“I do not have the remotest desire to do this again,” he said. “People have been asking me for years if I’m going to write a sequel to ‘Children of a Lesser God.’ They’ve offered me money. My answer is no. I have all sorts of new things I’m working on. Ross and I are trying to fund a documentary about mental illness. My daughter Jessica is directing a new play of mine at the University of New Orleans in November. I’m directing ‘Annie Get Your Gun’ here with Lonnie Kline and the symphony. Then I’m directing Tom Smith’s new play ‘Aunt Raini’ in the Medoff theatre in March, which has been very exciting.”

All of which means, if you’re awaiting an announcement for When You Comin’ Back Red Ryder Redux, it’s pretty safe to say all bets are off.

The Wager Redux will run Thursday thru Sunday, Sept. 5 – 8, 2013 then again the following weekend, Sept. 12 – 15. Start times are 8 p.m. Thursday, Friday and Saturday; 2 p.m. Sunday. Thursday, Sept. 5 will be Gala Night, in which a light supper and refreshments with the cast will be presented after the show, catered by Andeles Mexican Restaurant and included in the price of the evening’s ticket. Tickets are $10 for adults; $9 for seniors, students and military; $7 for children six and under. For more information, visit http://www.lcctnm.org or call 523-1200.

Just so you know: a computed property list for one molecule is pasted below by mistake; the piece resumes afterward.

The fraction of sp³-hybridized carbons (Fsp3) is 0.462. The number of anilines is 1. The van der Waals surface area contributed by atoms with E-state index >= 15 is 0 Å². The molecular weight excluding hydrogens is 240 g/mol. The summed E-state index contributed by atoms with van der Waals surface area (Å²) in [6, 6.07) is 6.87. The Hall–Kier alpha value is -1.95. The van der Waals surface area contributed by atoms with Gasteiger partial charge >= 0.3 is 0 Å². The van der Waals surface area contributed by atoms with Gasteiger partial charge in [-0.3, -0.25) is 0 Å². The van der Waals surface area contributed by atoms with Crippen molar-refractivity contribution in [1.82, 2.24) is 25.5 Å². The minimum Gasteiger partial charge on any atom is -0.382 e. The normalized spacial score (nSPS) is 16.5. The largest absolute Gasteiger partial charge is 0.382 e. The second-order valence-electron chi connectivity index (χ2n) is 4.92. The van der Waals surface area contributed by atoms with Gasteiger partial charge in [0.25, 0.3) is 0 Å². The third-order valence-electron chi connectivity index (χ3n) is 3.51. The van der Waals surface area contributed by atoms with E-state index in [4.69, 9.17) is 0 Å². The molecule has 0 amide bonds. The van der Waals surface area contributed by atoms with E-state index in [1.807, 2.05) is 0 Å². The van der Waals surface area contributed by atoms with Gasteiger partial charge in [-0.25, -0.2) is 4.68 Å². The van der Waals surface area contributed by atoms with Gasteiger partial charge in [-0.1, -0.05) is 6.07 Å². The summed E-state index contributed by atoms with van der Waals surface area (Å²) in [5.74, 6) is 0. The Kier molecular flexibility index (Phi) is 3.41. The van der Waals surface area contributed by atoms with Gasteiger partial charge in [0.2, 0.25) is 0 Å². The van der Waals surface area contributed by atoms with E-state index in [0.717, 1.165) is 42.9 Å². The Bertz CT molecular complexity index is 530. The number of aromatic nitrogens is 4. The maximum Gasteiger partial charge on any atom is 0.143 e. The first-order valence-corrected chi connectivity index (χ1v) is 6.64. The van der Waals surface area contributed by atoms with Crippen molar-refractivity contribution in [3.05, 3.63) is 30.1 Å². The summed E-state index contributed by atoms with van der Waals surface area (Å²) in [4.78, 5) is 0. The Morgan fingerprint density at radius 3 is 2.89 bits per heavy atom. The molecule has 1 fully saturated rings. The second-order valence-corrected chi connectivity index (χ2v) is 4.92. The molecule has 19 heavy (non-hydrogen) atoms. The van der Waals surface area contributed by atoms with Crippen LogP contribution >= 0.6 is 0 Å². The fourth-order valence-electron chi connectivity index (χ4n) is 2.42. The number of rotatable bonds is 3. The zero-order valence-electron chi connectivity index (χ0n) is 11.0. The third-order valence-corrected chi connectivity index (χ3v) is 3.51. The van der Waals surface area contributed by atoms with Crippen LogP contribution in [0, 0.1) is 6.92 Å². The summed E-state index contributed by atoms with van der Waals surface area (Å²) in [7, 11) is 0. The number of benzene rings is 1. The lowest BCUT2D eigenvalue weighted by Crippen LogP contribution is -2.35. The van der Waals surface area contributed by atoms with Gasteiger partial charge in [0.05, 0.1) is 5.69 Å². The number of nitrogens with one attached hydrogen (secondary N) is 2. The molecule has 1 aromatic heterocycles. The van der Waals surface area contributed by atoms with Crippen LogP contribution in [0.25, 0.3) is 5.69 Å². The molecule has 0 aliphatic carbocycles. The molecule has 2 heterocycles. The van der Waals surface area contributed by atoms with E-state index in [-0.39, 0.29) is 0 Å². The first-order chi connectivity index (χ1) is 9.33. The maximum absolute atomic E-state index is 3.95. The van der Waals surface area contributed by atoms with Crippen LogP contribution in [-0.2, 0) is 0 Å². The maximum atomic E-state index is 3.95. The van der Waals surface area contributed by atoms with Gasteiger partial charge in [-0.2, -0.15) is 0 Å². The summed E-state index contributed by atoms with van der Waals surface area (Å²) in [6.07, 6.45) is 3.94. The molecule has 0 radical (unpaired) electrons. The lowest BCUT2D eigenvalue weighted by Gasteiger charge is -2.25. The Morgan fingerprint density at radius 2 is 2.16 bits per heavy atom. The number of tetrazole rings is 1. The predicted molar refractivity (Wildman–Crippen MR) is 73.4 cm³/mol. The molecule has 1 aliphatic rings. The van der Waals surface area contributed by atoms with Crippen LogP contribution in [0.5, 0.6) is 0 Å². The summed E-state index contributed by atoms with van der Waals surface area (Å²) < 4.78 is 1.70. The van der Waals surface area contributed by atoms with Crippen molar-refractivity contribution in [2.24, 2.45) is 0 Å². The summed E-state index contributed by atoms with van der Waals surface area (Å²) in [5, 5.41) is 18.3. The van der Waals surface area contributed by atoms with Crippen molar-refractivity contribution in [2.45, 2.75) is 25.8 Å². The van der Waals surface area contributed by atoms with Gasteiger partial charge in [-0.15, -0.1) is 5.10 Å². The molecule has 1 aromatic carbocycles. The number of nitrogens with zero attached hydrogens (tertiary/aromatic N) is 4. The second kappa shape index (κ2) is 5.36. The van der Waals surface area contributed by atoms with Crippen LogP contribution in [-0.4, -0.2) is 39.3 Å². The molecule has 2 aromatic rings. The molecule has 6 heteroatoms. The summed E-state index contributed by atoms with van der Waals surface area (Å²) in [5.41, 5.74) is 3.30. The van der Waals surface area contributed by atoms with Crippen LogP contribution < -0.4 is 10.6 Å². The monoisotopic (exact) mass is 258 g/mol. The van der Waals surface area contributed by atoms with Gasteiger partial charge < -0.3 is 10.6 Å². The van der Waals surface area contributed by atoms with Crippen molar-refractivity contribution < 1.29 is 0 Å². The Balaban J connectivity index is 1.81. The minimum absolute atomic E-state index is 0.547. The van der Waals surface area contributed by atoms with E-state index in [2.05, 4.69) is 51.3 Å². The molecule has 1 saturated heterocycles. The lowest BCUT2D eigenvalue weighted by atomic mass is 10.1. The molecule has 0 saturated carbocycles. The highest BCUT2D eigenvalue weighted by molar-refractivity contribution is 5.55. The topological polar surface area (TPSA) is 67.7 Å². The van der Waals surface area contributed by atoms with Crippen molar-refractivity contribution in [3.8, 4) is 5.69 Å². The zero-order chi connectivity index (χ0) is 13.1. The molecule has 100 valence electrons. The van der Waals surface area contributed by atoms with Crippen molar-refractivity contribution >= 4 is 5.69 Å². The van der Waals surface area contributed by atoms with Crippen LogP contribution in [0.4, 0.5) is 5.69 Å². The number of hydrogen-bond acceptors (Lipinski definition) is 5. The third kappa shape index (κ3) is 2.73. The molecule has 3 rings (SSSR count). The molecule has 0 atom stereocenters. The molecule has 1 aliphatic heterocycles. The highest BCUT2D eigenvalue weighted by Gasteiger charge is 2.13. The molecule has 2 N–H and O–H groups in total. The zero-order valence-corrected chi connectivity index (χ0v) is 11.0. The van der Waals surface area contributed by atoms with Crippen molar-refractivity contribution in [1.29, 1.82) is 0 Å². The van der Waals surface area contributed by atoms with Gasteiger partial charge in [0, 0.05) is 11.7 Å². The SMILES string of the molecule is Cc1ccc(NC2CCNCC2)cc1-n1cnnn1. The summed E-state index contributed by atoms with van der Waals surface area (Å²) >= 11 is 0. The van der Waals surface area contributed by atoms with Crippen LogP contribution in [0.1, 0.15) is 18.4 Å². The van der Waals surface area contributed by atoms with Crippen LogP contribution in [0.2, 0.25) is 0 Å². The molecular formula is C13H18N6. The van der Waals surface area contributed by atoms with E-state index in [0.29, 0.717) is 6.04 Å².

This article originally appeared in Arts & Entertainment section of the August 30, 2013 issue of the Las Cruces Bulletin. All rights reserved.